LET'S call it the Cripps clause. Or the Bontempelli bonus. Or maybe the Kelly cash or Merrett money. 

In the NBA, it is called 'Bird rights', a rule named after former great Larry Bird and included in the League's collective bargaining agreement that allows teams to go over the salary cap to re-sign their own players to new deals.

In basic terms, it is a reward for loyalty, permitting clubs to pay beyond their salary caps to ensure their best players make comparable money to what they could earn from rival offers. 

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The AFL player movement landscape is as open and free as it has ever been. 

A decade into free agency has seen flow-on effects of pre-agents growing in power, two and four-year players naming trade destinations and more windows for clubs to make list decisions across the season.

But should clubs be able to reward their players who stay put? Should an incentive be placed on players finishing their careers at one club? 

Patrick Cripps, Marcus Bontempelli, Josh Kelly and Zach Merrett are the four highest profile free agents of this season. All will get paid very well to stay at their clubs – Kelly perhaps more so than he would elsewhere given the unique eight-year trigger option he can choose at the Giants – but giving clubs the ability to pay over the cap for free agents who stay at their original club would hand them a chip to ward off pursuers. 

Consider this scenario. Carlton is in the midst of negotiations over a new deal for co-captain Cripps, while also about to open talks on a new deal for Coleman Medal leader Harry McKay, who will be commanding more money than the Blues would likely have anticipated.

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They have Sam Walsh, possibly already their best player, coming out of contract at the end of next year and would be keen to tie him down to a new deal, too, that would be pushing the $800,000 a season mark by the end of his fourth year. They have also brought in Adam Saad, Zac Williams and Jack Martin over the past two off-seasons on lucrative deals. All this in a time when the salary cap was slashed last year due to COVID-19 and clubs forced to ask their players for increased cuts or deferred payments.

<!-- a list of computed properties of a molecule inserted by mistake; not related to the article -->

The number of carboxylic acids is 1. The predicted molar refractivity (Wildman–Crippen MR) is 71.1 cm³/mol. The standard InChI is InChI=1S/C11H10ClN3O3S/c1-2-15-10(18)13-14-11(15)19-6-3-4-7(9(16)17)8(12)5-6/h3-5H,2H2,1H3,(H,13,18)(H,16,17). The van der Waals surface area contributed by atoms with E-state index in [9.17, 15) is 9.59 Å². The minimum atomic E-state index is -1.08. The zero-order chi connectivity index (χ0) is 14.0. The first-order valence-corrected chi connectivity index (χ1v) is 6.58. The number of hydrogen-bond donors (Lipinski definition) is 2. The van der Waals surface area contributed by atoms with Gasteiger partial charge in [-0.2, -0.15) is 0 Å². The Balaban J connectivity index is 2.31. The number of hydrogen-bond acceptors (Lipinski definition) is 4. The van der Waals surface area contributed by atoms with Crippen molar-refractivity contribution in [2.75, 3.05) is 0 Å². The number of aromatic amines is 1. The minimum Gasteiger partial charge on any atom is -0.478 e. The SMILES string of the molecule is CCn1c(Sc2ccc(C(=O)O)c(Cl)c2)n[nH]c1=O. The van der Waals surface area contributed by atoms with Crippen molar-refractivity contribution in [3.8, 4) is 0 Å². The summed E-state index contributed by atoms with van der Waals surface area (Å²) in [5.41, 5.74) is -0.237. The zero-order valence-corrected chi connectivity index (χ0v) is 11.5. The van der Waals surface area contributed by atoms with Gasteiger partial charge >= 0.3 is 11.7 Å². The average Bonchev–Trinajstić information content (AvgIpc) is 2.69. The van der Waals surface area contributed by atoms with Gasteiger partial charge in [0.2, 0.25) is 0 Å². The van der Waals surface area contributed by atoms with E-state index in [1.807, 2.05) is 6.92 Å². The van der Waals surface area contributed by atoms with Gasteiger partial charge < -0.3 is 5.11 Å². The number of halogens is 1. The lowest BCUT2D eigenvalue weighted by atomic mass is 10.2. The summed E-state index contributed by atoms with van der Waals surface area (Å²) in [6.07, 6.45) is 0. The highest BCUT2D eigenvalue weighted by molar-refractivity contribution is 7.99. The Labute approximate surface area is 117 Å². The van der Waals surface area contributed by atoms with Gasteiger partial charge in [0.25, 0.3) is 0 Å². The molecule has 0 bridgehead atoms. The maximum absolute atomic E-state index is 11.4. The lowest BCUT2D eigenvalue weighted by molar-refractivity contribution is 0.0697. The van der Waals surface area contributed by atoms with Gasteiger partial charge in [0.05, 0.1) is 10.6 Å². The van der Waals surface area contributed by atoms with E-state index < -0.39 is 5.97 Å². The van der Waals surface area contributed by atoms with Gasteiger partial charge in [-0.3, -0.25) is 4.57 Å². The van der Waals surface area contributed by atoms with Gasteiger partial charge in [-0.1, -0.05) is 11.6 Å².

But a 'Cripps clause', like the Bird rights, would give them a better ability to keep the group together – and reward Cripps for knocking back rival overtures throughout his career, the lure of a return back home to Western Australia and the patience for leading the club through its rebuild. 

There are caveats that could be placed on the Cripps clause: it can only be offered once a player has reached free agency, and for only once in their career; only up to 15 per cent of the player's contract (which fits inside the cap) can sit outside the salary cap, and only three players per club can have the outside-the-cap bonus enacted at any one time. 

The drawbacks are that such a move would separate the rich clubs from the poor, and widen that gap. Already some clubs don't pay their full salary cap, and some are even considering not participating in the upcoming mid-season draft because of financial restrictions on paying the rookie salary. 

The AFL, for its part, hasn't considered bringing in a Cripps clause (or Bontempelli bonus, Merrett money or Kelly cash) type of arrangement, having worked hard to ensure that clubs are on as equal as possible footing for their total player payments, which is its ultimate equalisation tool. It has also had a form of this in the past in the veterans list, which was phased out. 

But that's not to say it isn't worth the discussion.  

Richmond coach Damien Hardwick says it often: Tigers players knock back bigger money elsewhere to remain at Punt Road. 

It is why, over their four-year period of dominance, only two premiership players – Dan Butler and Brandon Ellis – have departed the club to take up bigger contracts at rival clubs, and Butler was for opportunity. This year, the Tigers have again re-signed premiership stars on deals well short of what they would receive elsewhere if they moved. 

After three flags, Richmond's success, culture and program will entice players to stay rather than tempt them to leave. But should loyalty come at a cost?